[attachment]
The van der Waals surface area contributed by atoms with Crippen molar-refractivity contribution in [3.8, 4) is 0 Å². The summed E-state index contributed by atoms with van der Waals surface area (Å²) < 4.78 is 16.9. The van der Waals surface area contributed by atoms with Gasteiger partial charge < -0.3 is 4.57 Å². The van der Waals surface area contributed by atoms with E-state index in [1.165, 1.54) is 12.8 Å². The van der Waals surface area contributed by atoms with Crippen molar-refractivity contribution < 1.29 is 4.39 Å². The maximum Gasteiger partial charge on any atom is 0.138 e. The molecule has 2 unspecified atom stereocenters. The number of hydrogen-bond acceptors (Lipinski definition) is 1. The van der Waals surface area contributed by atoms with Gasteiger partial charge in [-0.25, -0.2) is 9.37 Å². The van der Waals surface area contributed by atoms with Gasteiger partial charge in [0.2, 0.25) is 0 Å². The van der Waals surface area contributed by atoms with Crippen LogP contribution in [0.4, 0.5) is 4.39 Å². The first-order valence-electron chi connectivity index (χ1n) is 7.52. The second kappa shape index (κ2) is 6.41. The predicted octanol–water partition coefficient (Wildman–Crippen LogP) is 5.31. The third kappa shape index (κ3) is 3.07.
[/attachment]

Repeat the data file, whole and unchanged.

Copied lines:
The van der Waals surface area contributed by atoms with Crippen molar-refractivity contribution in [3.8, 4) is 0 Å². The summed E-state index contributed by atoms with van der Waals surface area (Å²) < 4.78 is 16.9. The van der Waals surface area contributed by atoms with Gasteiger partial charge < -0.3 is 4.57 Å². The van der Waals surface area contributed by atoms with E-state index in [1.165, 1.54) is 12.8 Å². The van der Waals surface area contributed by atoms with Crippen molar-refractivity contribution < 1.29 is 4.39 Å². The maximum Gasteiger partial charge on any atom is 0.138 e. The molecule has 2 unspecified atom stereocenters. The number of hydrogen-bond acceptors (Lipinski definition) is 1. The van der Waals surface area contributed by atoms with Gasteiger partial charge in [-0.25, -0.2) is 9.37 Å². The van der Waals surface area contributed by atoms with Gasteiger partial charge in [0.2, 0.25) is 0 Å². The van der Waals surface area contributed by atoms with Crippen LogP contribution in [0.4, 0.5) is 4.39 Å². The first-order valence-electron chi connectivity index (χ1n) is 7.52. The second kappa shape index (κ2) is 6.41. The predicted octanol–water partition coefficient (Wildman–Crippen LogP) is 5.31. The third kappa shape index (κ3) is 3.07.